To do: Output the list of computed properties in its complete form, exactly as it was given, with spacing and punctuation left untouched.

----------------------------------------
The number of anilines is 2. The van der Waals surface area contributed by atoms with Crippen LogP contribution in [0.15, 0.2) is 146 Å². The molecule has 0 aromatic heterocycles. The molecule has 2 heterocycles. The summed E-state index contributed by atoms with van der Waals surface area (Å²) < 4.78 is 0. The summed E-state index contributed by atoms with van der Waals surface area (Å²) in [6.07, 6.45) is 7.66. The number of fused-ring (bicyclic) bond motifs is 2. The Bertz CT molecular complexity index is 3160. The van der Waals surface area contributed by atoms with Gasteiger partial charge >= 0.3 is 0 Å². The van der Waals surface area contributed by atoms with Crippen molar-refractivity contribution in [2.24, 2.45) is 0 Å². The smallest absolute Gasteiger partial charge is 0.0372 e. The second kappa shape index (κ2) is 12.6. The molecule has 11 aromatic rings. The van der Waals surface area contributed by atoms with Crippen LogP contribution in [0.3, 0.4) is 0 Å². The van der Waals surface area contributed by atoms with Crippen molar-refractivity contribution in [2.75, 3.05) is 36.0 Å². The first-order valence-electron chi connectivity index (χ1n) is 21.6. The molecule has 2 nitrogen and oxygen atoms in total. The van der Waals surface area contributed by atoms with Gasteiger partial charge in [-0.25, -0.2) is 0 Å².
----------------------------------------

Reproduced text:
The number of anilines is 2. The van der Waals surface area contributed by atoms with Crippen LogP contribution in [0.15, 0.2) is 146 Å². The molecule has 0 aromatic heterocycles. The molecule has 2 heterocycles. The summed E-state index contributed by atoms with van der Waals surface area (Å²) < 4.78 is 0. The summed E-state index contributed by atoms with van der Waals surface area (Å²) in [6.07, 6.45) is 7.66. The number of fused-ring (bicyclic) bond motifs is 2. The Bertz CT molecular complexity index is 3160. The van der Waals surface area contributed by atoms with Gasteiger partial charge >= 0.3 is 0 Å². The van der Waals surface area contributed by atoms with Crippen molar-refractivity contribution in [2.24, 2.45) is 0 Å². The smallest absolute Gasteiger partial charge is 0.0372 e. The second kappa shape index (κ2) is 12.6. The molecule has 11 aromatic rings. The van der Waals surface area contributed by atoms with Crippen LogP contribution in [0.3, 0.4) is 0 Å². The van der Waals surface area contributed by atoms with Crippen molar-refractivity contribution in [2.75, 3.05) is 36.0 Å². The first-order valence-electron chi connectivity index (χ1n) is 21.6. The molecule has 2 nitrogen and oxygen atoms in total. The van der Waals surface area contributed by atoms with Gasteiger partial charge in [-0.25, -0.2) is 0 Å².